Songs of Home: Selected from Many Sources ; with Numerous Illustrations from Original Designs

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C. Scribner and Company, 1871 - American poetry - 176 pages
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Page 47 - WITH deep affection And recollection I often think of Those Shandon bells, Whose sounds so wild would, In the days of childhood, Fling round my cradle Their magic spells. On this I ponder Where'er I wander, And thus grow fonder, Sweet Cork, of thee, — With thy bells of Shandon, That sound so grand on The pleasant waters Of the river Lee.
Page 94 - And saw Maud Muller standing still. "A form more fair, a face more sweet, Ne'er hath it been my lot to meet. "And her modest answer and graceful air Show her wise and good as she is fair.
Page 170 - Sweet and low, sweet and low, Wind of the western sea, Low, low, breathe and blow, Wind of the western sea ! Over the rolling waters go, Come from the dying moon, and blow, Blow him again to me; While my little one, while my pretty one, sleeps. Sleep and rest, sleep and rest, Father will come to thee soon...
Page 99 - It might have been.' Alas for maiden, alas for Judge, For rich repiner and household drudge ! God pity them both ! and pity us all, Who vainly the dreams of youth recall. For of all sad words of tongue or pen, The saddest are these :
Page 29 - SHE dwelt among the untrodden ways Beside the springs of Dove, A Maid whom there were none to praise, And very few to love. A Violet by a mossy stone Half-hidden from the eye ! — Fair as a star, when only one Is shining in the sky.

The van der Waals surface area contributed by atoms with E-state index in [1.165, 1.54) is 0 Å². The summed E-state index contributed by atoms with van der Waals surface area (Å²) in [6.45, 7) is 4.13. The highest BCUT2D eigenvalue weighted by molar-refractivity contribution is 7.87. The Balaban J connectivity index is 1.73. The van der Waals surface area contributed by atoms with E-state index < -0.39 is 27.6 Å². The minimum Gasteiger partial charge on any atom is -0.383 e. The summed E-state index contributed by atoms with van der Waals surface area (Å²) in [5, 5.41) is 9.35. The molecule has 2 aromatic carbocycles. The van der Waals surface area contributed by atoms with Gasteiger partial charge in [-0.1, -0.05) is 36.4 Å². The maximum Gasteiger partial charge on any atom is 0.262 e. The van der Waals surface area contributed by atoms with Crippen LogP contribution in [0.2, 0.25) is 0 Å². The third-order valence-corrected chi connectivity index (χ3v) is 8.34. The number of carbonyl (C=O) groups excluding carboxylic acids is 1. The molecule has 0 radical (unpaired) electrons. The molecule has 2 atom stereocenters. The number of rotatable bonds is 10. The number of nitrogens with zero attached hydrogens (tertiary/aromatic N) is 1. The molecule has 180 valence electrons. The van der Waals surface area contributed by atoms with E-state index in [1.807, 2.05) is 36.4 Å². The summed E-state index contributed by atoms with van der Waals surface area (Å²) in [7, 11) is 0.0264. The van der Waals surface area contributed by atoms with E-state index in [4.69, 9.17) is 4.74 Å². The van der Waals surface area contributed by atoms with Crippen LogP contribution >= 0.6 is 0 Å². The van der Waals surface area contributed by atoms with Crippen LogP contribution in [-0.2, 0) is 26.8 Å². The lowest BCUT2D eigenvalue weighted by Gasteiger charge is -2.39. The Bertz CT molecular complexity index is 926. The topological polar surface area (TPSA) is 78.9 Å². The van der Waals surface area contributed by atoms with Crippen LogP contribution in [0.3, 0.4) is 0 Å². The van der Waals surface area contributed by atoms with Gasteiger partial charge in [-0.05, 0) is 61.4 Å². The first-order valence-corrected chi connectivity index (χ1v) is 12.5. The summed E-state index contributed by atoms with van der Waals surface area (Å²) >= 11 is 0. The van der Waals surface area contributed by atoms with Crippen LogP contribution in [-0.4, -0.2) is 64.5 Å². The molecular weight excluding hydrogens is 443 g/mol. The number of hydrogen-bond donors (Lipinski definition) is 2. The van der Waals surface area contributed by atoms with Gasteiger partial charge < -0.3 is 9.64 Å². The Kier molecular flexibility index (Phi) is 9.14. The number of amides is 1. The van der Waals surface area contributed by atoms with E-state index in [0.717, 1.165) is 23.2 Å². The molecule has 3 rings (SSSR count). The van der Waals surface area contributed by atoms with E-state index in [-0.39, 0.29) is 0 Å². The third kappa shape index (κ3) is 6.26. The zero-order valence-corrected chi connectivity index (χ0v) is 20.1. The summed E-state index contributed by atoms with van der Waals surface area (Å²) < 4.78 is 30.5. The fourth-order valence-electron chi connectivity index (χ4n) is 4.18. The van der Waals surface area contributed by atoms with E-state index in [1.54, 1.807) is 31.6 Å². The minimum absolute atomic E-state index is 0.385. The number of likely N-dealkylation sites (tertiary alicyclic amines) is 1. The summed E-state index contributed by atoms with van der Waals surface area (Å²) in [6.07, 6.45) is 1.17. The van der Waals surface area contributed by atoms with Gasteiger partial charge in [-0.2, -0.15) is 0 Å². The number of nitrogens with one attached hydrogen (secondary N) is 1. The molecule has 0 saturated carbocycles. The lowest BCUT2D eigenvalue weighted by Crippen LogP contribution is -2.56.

Page 166 - They are only one times one. 0 moon ! in the night I have seen you sailing And shining so round and low ; You were bright ! ah bright ! but your light is failing — You are nothing now but a bow. You moon, have you done something wrong in heaven That God has hidden your face ? 1 hope if you have you will soon be forgiven, And shine again in your place.
Page 92 - Muller, on a summer's day, Raked the meadow sweet with hay. Beneath her torn hat glowed the wealth Of simple beauty and rustic health. Singing, she wrought, and her merry glee The mock-bird echoed from his tree. But, when she glanced to the far-off town, White from its hill-slope looking down, The sweet song died, and a vague unrest And a nameless longing filled her breast — A wish that she hardly dared to own, For something better than she had known.
Page 143 - Woodman, spare that tree ! Touch not a single bough ! In youth it sheltered me, And I'll protect it now. 'Twas my forefather's hand That placed it near his cot; There, woodman, let it stand, Thy axe shall harm it not. That old familiar tree, Whose glory and renown Are spread o'er land and sea — And wouldst thou hew it down? Woodman, forbear thy stroke! Cut not its earth-bound ties...
Page 3 - John Anderson my jo. John Anderson my jo, John, We clamb the hill thegither ; And mony a canty day, John, We've had wi' ane anither : Now we maun totter down, John, But hand in hand we'll go, And sleep thegither at the foot, John Anderson my jo.
Page 39 - The burn sang to the trees, And we, with Nature's heart in tune, Concerted harmonies ; And on the knowe abune the burn, For hours thegither sat In the silentness o' joy, till baith Wi

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